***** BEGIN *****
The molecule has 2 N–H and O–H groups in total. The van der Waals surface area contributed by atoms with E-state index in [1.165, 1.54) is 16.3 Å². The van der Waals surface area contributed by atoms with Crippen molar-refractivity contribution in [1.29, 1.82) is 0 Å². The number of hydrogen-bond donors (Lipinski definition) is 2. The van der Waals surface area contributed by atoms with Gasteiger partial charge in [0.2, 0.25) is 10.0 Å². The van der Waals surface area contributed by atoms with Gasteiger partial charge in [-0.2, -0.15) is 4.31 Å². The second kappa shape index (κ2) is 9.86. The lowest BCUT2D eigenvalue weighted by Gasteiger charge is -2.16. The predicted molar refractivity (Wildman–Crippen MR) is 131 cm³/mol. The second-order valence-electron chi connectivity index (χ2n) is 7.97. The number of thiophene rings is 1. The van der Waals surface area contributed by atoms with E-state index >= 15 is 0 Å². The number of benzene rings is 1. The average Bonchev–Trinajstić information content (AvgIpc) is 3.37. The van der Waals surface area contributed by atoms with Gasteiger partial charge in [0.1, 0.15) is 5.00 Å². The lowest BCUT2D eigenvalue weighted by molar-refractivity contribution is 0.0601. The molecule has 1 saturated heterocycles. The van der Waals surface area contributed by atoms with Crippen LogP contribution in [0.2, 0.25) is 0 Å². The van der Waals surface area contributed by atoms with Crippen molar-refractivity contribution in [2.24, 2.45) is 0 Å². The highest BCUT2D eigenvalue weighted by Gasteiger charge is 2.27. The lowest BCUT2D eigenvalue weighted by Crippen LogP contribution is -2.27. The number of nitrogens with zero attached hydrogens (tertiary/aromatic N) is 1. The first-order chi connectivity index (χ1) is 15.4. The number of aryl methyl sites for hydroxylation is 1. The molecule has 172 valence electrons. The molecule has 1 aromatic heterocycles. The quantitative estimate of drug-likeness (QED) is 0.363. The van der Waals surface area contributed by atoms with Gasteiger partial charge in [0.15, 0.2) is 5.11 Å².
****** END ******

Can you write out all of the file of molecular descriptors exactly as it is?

The molecule has 2 N–H and O–H groups in total. The van der Waals surface area contributed by atoms with E-state index in [1.165, 1.54) is 16.3 Å². The van der Waals surface area contributed by atoms with Crippen molar-refractivity contribution in [1.29, 1.82) is 0 Å². The number of hydrogen-bond donors (Lipinski definition) is 2. The van der Waals surface area contributed by atoms with Gasteiger partial charge in [0.2, 0.25) is 10.0 Å². The van der Waals surface area contributed by atoms with Gasteiger partial charge in [-0.2, -0.15) is 4.31 Å². The second kappa shape index (κ2) is 9.86. The lowest BCUT2D eigenvalue weighted by Gasteiger charge is -2.16. The predicted molar refractivity (Wildman–Crippen MR) is 131 cm³/mol. The second-order valence-electron chi connectivity index (χ2n) is 7.97. The number of thiophene rings is 1. The van der Waals surface area contributed by atoms with E-state index >= 15 is 0 Å². The number of benzene rings is 1. The average Bonchev–Trinajstić information content (AvgIpc) is 3.37. The van der Waals surface area contributed by atoms with Gasteiger partial charge in [0.1, 0.15) is 5.00 Å². The lowest BCUT2D eigenvalue weighted by molar-refractivity contribution is 0.0601. The molecule has 1 saturated heterocycles. The van der Waals surface area contributed by atoms with Crippen LogP contribution in [0.2, 0.25) is 0 Å². The van der Waals surface area contributed by atoms with Crippen molar-refractivity contribution in [2.24, 2.45) is 0 Å². The highest BCUT2D eigenvalue weighted by Gasteiger charge is 2.27. The lowest BCUT2D eigenvalue weighted by Crippen LogP contribution is -2.27. The number of nitrogens with zero attached hydrogens (tertiary/aromatic N) is 1. The first-order chi connectivity index (χ1) is 15.4. The number of aryl methyl sites for hydroxylation is 1. The molecule has 172 valence electrons. The molecule has 1 aromatic heterocycles. The quantitative estimate of drug-likeness (QED) is 0.363. The van der Waals surface area contributed by atoms with Gasteiger partial charge in [0.15, 0.2) is 5.11 Å².